[Python-Dev] Hash collision security issue (now public)

Jim Jewett jimjjewett at gmail.com
Fri Jan 6 21:06:54 CET 2012

In http://mail.python.org/pipermail/python-dev/2012-January/115350.html,
Mark Shannon wrote:

> The minimal proposed change of seeding the hash from a global value (a
> single memory read and an addition) will have such a minimal performance
> effect that it will be undetectable even on the most noise-free testing
> environment.

(1)  Is it established that this (a single initial add, with no
per-loop operations) would be sufficient?

I thought that was in the gray area of "We don't yet have a known
attack, but there are clearly safer options."

(2)  Even if the direct cost (fetch and add) were free, it might be
expensive in practice.  The current hash function is designed to send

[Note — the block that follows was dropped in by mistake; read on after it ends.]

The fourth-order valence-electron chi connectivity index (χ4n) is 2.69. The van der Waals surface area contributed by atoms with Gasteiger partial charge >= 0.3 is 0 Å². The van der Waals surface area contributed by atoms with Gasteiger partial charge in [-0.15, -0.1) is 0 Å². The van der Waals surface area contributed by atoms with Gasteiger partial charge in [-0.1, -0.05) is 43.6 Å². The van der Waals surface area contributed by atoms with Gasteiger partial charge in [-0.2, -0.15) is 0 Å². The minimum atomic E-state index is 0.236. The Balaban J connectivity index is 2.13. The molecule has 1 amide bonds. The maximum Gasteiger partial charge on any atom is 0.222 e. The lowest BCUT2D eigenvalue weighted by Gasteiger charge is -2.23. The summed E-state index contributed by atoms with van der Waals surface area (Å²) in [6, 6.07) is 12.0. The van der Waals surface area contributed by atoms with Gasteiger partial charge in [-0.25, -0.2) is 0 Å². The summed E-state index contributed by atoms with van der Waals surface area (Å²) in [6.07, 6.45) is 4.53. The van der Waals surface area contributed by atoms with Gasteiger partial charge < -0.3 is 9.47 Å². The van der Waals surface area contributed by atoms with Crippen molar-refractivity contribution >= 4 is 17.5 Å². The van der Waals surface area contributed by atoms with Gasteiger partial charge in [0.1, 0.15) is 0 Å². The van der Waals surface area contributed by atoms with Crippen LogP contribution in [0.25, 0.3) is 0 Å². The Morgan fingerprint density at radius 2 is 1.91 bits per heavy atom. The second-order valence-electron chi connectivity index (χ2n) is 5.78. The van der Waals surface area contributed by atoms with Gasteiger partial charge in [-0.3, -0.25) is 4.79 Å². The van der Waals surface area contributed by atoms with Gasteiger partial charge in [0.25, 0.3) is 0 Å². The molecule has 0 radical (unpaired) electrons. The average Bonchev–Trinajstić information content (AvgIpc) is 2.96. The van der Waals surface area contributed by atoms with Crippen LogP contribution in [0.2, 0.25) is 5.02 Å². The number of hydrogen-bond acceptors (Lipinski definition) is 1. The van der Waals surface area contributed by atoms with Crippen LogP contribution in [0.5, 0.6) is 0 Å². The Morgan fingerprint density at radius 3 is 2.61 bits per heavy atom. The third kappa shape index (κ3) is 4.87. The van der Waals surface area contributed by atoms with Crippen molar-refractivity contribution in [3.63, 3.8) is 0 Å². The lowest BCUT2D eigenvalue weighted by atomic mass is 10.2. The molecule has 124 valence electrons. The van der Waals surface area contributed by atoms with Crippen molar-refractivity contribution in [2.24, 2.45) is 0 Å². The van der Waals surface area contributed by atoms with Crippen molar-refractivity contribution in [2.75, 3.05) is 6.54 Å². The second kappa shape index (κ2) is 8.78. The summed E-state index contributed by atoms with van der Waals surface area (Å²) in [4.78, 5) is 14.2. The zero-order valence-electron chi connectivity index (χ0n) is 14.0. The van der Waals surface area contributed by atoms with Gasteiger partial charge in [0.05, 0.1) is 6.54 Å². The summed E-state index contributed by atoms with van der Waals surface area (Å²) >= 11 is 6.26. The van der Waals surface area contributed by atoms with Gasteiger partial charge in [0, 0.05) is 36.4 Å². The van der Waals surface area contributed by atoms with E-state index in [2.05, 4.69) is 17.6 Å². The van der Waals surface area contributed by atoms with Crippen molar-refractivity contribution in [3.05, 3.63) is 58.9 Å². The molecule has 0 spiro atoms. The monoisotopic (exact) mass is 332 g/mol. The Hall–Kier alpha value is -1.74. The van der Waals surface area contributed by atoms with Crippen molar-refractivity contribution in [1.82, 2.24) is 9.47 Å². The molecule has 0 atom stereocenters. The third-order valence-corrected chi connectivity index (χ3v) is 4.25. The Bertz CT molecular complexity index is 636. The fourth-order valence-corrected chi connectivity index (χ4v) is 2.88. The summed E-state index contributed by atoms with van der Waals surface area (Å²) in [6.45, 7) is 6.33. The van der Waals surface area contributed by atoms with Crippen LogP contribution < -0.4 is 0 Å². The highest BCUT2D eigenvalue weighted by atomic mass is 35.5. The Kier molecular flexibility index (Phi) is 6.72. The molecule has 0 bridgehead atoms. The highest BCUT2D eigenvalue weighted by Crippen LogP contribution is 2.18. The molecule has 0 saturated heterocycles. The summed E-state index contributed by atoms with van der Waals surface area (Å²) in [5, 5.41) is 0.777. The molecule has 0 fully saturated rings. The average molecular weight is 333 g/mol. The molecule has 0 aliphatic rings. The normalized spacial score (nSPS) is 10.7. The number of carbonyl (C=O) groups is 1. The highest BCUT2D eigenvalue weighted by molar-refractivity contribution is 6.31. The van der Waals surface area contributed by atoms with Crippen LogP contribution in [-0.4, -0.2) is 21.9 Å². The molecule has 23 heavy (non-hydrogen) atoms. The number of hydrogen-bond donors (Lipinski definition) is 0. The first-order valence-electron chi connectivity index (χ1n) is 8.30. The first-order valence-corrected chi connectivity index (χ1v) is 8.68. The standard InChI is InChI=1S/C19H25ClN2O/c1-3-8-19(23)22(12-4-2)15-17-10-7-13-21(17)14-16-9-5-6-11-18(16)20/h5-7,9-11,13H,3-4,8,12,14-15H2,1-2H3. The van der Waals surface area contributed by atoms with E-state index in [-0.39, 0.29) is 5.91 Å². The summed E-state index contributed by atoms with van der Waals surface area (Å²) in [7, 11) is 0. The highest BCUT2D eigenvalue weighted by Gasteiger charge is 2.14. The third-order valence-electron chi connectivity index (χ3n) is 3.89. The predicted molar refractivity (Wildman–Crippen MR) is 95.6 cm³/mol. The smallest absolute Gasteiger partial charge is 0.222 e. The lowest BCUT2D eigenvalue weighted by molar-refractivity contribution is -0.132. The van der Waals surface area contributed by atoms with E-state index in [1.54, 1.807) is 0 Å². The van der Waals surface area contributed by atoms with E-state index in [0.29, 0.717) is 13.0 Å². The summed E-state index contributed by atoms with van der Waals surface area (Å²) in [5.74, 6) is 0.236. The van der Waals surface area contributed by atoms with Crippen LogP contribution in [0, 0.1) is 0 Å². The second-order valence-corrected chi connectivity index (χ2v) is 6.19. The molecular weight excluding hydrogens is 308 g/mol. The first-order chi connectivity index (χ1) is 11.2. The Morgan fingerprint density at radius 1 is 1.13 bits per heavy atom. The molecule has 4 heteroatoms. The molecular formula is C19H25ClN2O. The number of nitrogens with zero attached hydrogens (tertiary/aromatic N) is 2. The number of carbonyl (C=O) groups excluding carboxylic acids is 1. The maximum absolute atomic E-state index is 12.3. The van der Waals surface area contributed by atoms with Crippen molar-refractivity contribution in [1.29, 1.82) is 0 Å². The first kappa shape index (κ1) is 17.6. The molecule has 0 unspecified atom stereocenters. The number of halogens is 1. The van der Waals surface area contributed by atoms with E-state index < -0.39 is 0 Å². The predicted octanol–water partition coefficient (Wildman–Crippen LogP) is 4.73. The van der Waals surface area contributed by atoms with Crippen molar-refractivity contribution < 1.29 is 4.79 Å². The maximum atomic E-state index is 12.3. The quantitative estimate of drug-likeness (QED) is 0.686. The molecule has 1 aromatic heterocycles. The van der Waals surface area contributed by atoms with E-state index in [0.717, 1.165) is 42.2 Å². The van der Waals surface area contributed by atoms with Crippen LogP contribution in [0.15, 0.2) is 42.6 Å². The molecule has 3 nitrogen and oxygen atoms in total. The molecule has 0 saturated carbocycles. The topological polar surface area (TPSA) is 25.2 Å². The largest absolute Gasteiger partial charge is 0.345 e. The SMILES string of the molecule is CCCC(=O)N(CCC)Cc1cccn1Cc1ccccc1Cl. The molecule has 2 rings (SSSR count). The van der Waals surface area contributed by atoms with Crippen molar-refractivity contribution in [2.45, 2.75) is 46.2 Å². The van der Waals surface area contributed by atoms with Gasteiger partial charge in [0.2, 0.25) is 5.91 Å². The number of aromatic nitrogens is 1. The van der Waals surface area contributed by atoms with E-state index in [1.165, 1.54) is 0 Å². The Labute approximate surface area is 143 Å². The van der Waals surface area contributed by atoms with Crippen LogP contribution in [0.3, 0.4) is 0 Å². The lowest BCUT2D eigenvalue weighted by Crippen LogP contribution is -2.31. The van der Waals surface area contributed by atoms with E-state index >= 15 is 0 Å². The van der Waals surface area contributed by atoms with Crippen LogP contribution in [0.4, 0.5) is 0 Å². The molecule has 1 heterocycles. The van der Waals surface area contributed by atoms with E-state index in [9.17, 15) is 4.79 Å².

"similar" strings (and similar numbers) to similar hashes.

(2a)  That guarantees they won't (initially) collide, even in very small dicts.
(2b)  It keeps them nearby, which has an effect on cache hits.   The
exact effect (and even direction) would of course depend on the
workload, which makes me distrust micro-benchmarks.

If this were a problem in practice, I could understand accepting a
little slowdown as the price of safety, but ... it isn't.  Even in
theory, the only way to trigger this is to take unreasonable amounts
of user input and turn it directly into an unreasonable number of keys
(as opposed to values, or list elements) placed in the same dict (as
opposed to a series of smaller dicts).


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